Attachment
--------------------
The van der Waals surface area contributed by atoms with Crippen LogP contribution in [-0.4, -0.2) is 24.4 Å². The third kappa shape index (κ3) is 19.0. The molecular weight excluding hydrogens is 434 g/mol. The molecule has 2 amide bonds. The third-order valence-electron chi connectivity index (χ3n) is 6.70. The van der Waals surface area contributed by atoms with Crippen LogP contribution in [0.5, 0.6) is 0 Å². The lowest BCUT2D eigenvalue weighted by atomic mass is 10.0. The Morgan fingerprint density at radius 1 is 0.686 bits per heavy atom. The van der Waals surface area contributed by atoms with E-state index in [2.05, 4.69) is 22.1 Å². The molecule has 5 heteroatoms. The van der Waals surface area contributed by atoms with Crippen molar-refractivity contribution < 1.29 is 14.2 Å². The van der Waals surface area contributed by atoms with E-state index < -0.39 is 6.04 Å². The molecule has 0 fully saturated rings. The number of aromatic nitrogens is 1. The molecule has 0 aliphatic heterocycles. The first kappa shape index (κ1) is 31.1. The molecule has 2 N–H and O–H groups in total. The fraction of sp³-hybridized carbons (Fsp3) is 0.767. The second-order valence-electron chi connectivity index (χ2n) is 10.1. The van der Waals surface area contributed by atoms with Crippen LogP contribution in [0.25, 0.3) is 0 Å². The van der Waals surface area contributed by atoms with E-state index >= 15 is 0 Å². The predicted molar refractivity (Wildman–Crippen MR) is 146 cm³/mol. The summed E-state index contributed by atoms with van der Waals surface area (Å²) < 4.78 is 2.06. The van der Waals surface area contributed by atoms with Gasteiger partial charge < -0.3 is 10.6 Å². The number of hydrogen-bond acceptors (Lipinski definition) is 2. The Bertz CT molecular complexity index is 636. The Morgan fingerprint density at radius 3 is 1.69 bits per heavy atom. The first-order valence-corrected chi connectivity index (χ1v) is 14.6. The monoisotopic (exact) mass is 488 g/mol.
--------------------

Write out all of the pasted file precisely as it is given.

The van der Waals surface area contributed by atoms with Crippen LogP contribution in [-0.4, -0.2) is 24.4 Å². The third kappa shape index (κ3) is 19.0. The molecular weight excluding hydrogens is 434 g/mol. The molecule has 2 amide bonds. The third-order valence-electron chi connectivity index (χ3n) is 6.70. The van der Waals surface area contributed by atoms with Crippen LogP contribution in [0.5, 0.6) is 0 Å². The lowest BCUT2D eigenvalue weighted by atomic mass is 10.0. The Morgan fingerprint density at radius 1 is 0.686 bits per heavy atom. The van der Waals surface area contributed by atoms with E-state index in [2.05, 4.69) is 22.1 Å². The molecule has 5 heteroatoms. The van der Waals surface area contributed by atoms with Crippen molar-refractivity contribution < 1.29 is 14.2 Å². The van der Waals surface area contributed by atoms with E-state index < -0.39 is 6.04 Å². The molecule has 0 fully saturated rings. The number of aromatic nitrogens is 1. The molecule has 0 aliphatic heterocycles. The first kappa shape index (κ1) is 31.1. The molecule has 2 N–H and O–H groups in total. The fraction of sp³-hybridized carbons (Fsp3) is 0.767. The second-order valence-electron chi connectivity index (χ2n) is 10.1. The van der Waals surface area contributed by atoms with Crippen LogP contribution in [0.25, 0.3) is 0 Å². The van der Waals surface area contributed by atoms with E-state index >= 15 is 0 Å². The predicted molar refractivity (Wildman–Crippen MR) is 146 cm³/mol. The summed E-state index contributed by atoms with van der Waals surface area (Å²) < 4.78 is 2.06. The van der Waals surface area contributed by atoms with Gasteiger partial charge < -0.3 is 10.6 Å². The number of hydrogen-bond acceptors (Lipinski definition) is 2. The Bertz CT molecular complexity index is 636. The Morgan fingerprint density at radius 3 is 1.69 bits per heavy atom. The first-order valence-corrected chi connectivity index (χ1v) is 14.6. The monoisotopic (exact) mass is 488 g/mol.